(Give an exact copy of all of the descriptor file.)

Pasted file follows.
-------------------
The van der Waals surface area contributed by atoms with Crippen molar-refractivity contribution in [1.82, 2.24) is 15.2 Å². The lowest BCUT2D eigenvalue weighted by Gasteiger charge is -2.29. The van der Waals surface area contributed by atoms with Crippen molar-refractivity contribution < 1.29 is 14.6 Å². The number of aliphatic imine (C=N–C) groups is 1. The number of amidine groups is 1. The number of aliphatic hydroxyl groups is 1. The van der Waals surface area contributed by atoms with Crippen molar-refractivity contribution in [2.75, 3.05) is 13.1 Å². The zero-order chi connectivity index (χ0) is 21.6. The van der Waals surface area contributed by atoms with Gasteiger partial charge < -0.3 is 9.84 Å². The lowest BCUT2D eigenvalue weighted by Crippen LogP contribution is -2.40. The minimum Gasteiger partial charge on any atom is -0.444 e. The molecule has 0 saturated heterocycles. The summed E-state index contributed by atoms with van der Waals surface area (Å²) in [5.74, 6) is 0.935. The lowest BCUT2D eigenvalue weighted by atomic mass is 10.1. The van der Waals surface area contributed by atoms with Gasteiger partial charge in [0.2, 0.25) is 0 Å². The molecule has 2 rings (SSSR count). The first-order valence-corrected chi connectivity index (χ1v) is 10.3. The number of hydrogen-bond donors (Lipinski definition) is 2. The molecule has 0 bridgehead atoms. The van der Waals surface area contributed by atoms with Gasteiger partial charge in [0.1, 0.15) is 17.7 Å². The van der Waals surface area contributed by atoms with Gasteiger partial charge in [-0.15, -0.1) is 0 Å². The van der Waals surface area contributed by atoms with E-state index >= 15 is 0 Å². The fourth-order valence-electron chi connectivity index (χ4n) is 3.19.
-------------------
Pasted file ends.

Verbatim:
The van der Waals surface area contributed by atoms with Crippen molar-refractivity contribution in [1.82, 2.24) is 15.2 Å². The lowest BCUT2D eigenvalue weighted by Gasteiger charge is -2.29. The van der Waals surface area contributed by atoms with Crippen molar-refractivity contribution < 1.29 is 14.6 Å². The number of aliphatic imine (C=N–C) groups is 1. The number of amidine groups is 1. The number of aliphatic hydroxyl groups is 1. The van der Waals surface area contributed by atoms with Crippen molar-refractivity contribution in [2.75, 3.05) is 13.1 Å². The zero-order chi connectivity index (χ0) is 21.6. The van der Waals surface area contributed by atoms with Gasteiger partial charge < -0.3 is 9.84 Å². The lowest BCUT2D eigenvalue weighted by Crippen LogP contribution is -2.40. The minimum Gasteiger partial charge on any atom is -0.444 e. The molecule has 0 saturated heterocycles. The summed E-state index contributed by atoms with van der Waals surface area (Å²) in [5.74, 6) is 0.935. The lowest BCUT2D eigenvalue weighted by atomic mass is 10.1. The van der Waals surface area contributed by atoms with Gasteiger partial charge in [0.2, 0.25) is 0 Å². The molecule has 2 rings (SSSR count). The first-order valence-corrected chi connectivity index (χ1v) is 10.3. The number of hydrogen-bond donors (Lipinski definition) is 2. The molecule has 0 bridgehead atoms. The van der Waals surface area contributed by atoms with Gasteiger partial charge in [0.1, 0.15) is 17.7 Å². The van der Waals surface area contributed by atoms with Gasteiger partial charge in [-0.15, -0.1) is 0 Å². The van der Waals surface area contributed by atoms with E-state index >= 15 is 0 Å². The fourth-order valence-electron chi connectivity index (χ4n) is 3.19.